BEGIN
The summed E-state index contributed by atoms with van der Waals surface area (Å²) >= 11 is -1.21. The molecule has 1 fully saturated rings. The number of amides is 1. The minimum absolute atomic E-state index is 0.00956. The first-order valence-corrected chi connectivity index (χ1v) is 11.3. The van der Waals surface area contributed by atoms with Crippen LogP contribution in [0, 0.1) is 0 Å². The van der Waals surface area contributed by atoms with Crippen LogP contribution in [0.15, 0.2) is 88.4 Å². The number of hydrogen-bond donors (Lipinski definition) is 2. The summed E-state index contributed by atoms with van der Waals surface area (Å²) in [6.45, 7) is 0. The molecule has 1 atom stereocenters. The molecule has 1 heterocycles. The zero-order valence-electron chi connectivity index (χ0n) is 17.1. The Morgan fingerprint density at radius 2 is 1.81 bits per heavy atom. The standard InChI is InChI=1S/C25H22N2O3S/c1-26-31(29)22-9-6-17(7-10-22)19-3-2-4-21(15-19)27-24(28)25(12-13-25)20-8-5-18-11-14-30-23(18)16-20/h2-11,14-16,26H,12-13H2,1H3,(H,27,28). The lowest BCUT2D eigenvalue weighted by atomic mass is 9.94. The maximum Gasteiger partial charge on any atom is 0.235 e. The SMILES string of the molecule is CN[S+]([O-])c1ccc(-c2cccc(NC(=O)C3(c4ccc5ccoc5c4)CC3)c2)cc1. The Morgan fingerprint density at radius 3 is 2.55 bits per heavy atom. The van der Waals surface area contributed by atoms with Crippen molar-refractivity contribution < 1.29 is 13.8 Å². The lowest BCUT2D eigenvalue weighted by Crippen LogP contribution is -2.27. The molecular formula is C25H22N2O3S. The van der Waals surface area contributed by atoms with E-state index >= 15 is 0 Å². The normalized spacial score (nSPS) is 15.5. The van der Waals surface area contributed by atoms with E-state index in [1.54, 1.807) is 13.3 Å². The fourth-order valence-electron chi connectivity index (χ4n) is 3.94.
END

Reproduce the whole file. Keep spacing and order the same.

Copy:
The summed E-state index contributed by atoms with van der Waals surface area (Å²) >= 11 is -1.21. The molecule has 1 fully saturated rings. The number of amides is 1. The minimum absolute atomic E-state index is 0.00956. The first-order valence-corrected chi connectivity index (χ1v) is 11.3. The van der Waals surface area contributed by atoms with Crippen LogP contribution in [0, 0.1) is 0 Å². The van der Waals surface area contributed by atoms with Crippen LogP contribution in [0.15, 0.2) is 88.4 Å². The number of hydrogen-bond donors (Lipinski definition) is 2. The summed E-state index contributed by atoms with van der Waals surface area (Å²) in [6.45, 7) is 0. The molecule has 1 atom stereocenters. The molecule has 1 heterocycles. The zero-order valence-electron chi connectivity index (χ0n) is 17.1. The Morgan fingerprint density at radius 2 is 1.81 bits per heavy atom. The standard InChI is InChI=1S/C25H22N2O3S/c1-26-31(29)22-9-6-17(7-10-22)19-3-2-4-21(15-19)27-24(28)25(12-13-25)20-8-5-18-11-14-30-23(18)16-20/h2-11,14-16,26H,12-13H2,1H3,(H,27,28). The lowest BCUT2D eigenvalue weighted by atomic mass is 9.94. The maximum Gasteiger partial charge on any atom is 0.235 e. The SMILES string of the molecule is CN[S+]([O-])c1ccc(-c2cccc(NC(=O)C3(c4ccc5ccoc5c4)CC3)c2)cc1. The Morgan fingerprint density at radius 3 is 2.55 bits per heavy atom. The van der Waals surface area contributed by atoms with Crippen molar-refractivity contribution < 1.29 is 13.8 Å². The lowest BCUT2D eigenvalue weighted by Crippen LogP contribution is -2.27. The molecular formula is C25H22N2O3S. The van der Waals surface area contributed by atoms with E-state index >= 15 is 0 Å². The normalized spacial score (nSPS) is 15.5. The van der Waals surface area contributed by atoms with E-state index in [1.54, 1.807) is 13.3 Å². The fourth-order valence-electron chi connectivity index (χ4n) is 3.94.